Consent is clear, knowing, and voluntary words or actions that give permission for specific sexual activity.

  • Consent is active, not passive. Silence, in and of itself, cannot be interpreted as consent.
  • Consent can be given by words or actions, as long as those words or actions create mutually understandable permission regarding willingness to engage in (and the conditions of) sexual activity.
  • There is no consent when force, coercion, intimidation, or threats are used. Consent to any one form of sexual activity cannot automatically imply consent to any other forms of sexual activity, nor can previous relationships or previous consent imply consent to any future sexual acts.
  • Consent can be withdrawn once it is given, as long as that withdrawal is clearly communicated.
  • One must be of legal age to grant consent. Legal age in North Carolina is 16 years of age.

Elon University Sexual Misconduct and Interpersonal Violence Policy, revised August 2017

Once an individual says “no” or makes any other verbal or non-verbal indication they want a behavior to stop, the activity must stop immediately. Ignoring objections or otherwise failing to immediately stop the activity constitutes sexual misconduct.

Elon University strongly encourages students to follow best practices for obtaining consent. While consent may involve verbal and non-verbal communication, requesting verbal affirmation is the best way to ensure clear understanding of expectations and boundaries.

Though consensual sexual activity can occur between two people who are drinking alcohol, Elon University cautions students to ensure their partner is fully aware of their own behaviors and of the situation as it progresses. Students who choose to initiate sexual activity with someone who has consumed impairing substances increase their risk of perpetrating sexual misconduct.

Best Practices for Effective Consent

The following information is intended as guidance on best practices for requesting and receiving effective consent. For information on requirements and potential violations under the Sexual Misconduct and Interpersonal Violence Policy, please refer to the Elon University Sexual Misconduct and Interpersonal Violence Policy.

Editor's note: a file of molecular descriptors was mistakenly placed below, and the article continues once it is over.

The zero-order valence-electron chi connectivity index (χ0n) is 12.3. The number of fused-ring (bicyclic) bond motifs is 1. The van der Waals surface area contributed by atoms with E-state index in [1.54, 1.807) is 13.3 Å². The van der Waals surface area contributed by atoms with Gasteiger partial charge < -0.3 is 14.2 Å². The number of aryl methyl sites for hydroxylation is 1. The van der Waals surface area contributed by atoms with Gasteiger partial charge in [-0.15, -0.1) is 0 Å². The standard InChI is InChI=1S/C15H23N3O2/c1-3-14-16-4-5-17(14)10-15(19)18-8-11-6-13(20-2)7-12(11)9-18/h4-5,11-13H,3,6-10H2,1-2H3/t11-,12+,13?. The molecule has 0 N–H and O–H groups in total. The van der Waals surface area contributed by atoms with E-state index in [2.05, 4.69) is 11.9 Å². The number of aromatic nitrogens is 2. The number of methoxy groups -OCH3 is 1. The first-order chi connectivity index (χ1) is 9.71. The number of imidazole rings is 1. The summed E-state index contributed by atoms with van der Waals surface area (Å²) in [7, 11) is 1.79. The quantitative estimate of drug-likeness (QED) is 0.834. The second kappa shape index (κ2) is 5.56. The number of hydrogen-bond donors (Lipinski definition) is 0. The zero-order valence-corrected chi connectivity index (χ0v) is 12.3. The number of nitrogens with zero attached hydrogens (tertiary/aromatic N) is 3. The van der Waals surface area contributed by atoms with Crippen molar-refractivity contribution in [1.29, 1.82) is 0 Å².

Effective Consent:

  • Clear Communication: Words or actions must be used to establish consent. Only a comprehensible, unambiguous, positive and active communication of consent for each sexual act qualifies as consent. The absence of no does not equal yes. Only YES means YES.
  • Freely and Willingly: Effective consent must be established without any coercion, including emotional, psychological or relational pressure or influence.
  • Unimpaired Decision Making: Effective consent must be established without impairment by either person. Impairment can include the effects of alcohol or other drugs. In addition, if someone is asleep, passed out, has consumed alcohol or drugs, or is in any other way impaired, she or he may not be able to give legal consent.
  • Step-by-Step: You must establish effective consent for every sex activity. Consenting to one sex act does not mean consenting to any other sex act. Prior sexual activity or an ongoing relationship cannot substitute for effective consent.
  • Subject to Change: At any point during a sexual encounter both partners should be free to change their mind. If one partner changes his or her mind, then the other partner must respect the decision to limit or end sexual contact.

Asking for consent is awkward! Do I really have to ask every time? YES! Effective consent protects you and your partner. You might think you know what your partner is or is not willing to do. You might even be right. Nonetheless, you still have to secure consent EVERY TIME. Your partner has the right to consent to or refuse a sexual act at any time – including when you are enjoying other consensual sexual activity. If you are not used to asking for or giving consent it may feel awkward at first. Do it anyway! You will get better at it.

If you want to discuss issues around consent, contact Julia Metz, Coordinator for Violence Response at (336) 278-5009 or through email at